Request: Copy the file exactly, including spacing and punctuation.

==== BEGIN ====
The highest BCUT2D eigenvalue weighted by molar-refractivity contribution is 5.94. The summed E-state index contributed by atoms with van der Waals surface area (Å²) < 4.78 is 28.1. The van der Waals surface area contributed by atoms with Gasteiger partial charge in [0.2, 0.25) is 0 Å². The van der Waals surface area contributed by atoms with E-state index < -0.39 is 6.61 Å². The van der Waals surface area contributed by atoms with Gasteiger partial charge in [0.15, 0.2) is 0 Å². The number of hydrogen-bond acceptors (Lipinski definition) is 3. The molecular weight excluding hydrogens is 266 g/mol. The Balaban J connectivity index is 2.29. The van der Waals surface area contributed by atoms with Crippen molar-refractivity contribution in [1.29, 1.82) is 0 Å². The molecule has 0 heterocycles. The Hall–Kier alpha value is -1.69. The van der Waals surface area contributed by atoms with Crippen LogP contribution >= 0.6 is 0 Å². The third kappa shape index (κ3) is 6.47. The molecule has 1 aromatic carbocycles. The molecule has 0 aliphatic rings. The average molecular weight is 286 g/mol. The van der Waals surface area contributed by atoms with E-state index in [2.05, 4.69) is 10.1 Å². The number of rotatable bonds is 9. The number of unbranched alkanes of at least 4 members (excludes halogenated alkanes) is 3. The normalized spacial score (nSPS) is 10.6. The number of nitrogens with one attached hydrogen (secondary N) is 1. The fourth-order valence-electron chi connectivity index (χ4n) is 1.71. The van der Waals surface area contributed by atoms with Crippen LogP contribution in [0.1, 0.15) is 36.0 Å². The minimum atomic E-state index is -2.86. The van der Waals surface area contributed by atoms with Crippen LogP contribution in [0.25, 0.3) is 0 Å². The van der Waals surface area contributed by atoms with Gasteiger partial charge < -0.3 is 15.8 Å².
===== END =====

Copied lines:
The highest BCUT2D eigenvalue weighted by molar-refractivity contribution is 5.94. The summed E-state index contributed by atoms with van der Waals surface area (Å²) < 4.78 is 28.1. The van der Waals surface area contributed by atoms with Gasteiger partial charge in [0.2, 0.25) is 0 Å². The van der Waals surface area contributed by atoms with E-state index < -0.39 is 6.61 Å². The van der Waals surface area contributed by atoms with Gasteiger partial charge in [0.15, 0.2) is 0 Å². The number of hydrogen-bond acceptors (Lipinski definition) is 3. The molecular weight excluding hydrogens is 266 g/mol. The Balaban J connectivity index is 2.29. The van der Waals surface area contributed by atoms with Crippen molar-refractivity contribution in [1.29, 1.82) is 0 Å². The molecule has 0 heterocycles. The Hall–Kier alpha value is -1.69. The van der Waals surface area contributed by atoms with Crippen LogP contribution >= 0.6 is 0 Å². The third kappa shape index (κ3) is 6.47. The molecule has 1 aromatic carbocycles. The molecule has 0 aliphatic rings. The average molecular weight is 286 g/mol. The van der Waals surface area contributed by atoms with E-state index in [2.05, 4.69) is 10.1 Å². The number of rotatable bonds is 9. The number of unbranched alkanes of at least 4 members (excludes halogenated alkanes) is 3. The normalized spacial score (nSPS) is 10.6. The number of nitrogens with one attached hydrogen (secondary N) is 1. The fourth-order valence-electron chi connectivity index (χ4n) is 1.71. The van der Waals surface area contributed by atoms with Crippen LogP contribution in [0.1, 0.15) is 36.0 Å². The minimum atomic E-state index is -2.86. The van der Waals surface area contributed by atoms with Crippen LogP contribution in [0.25, 0.3) is 0 Å². The van der Waals surface area contributed by atoms with Gasteiger partial charge < -0.3 is 15.8 Å².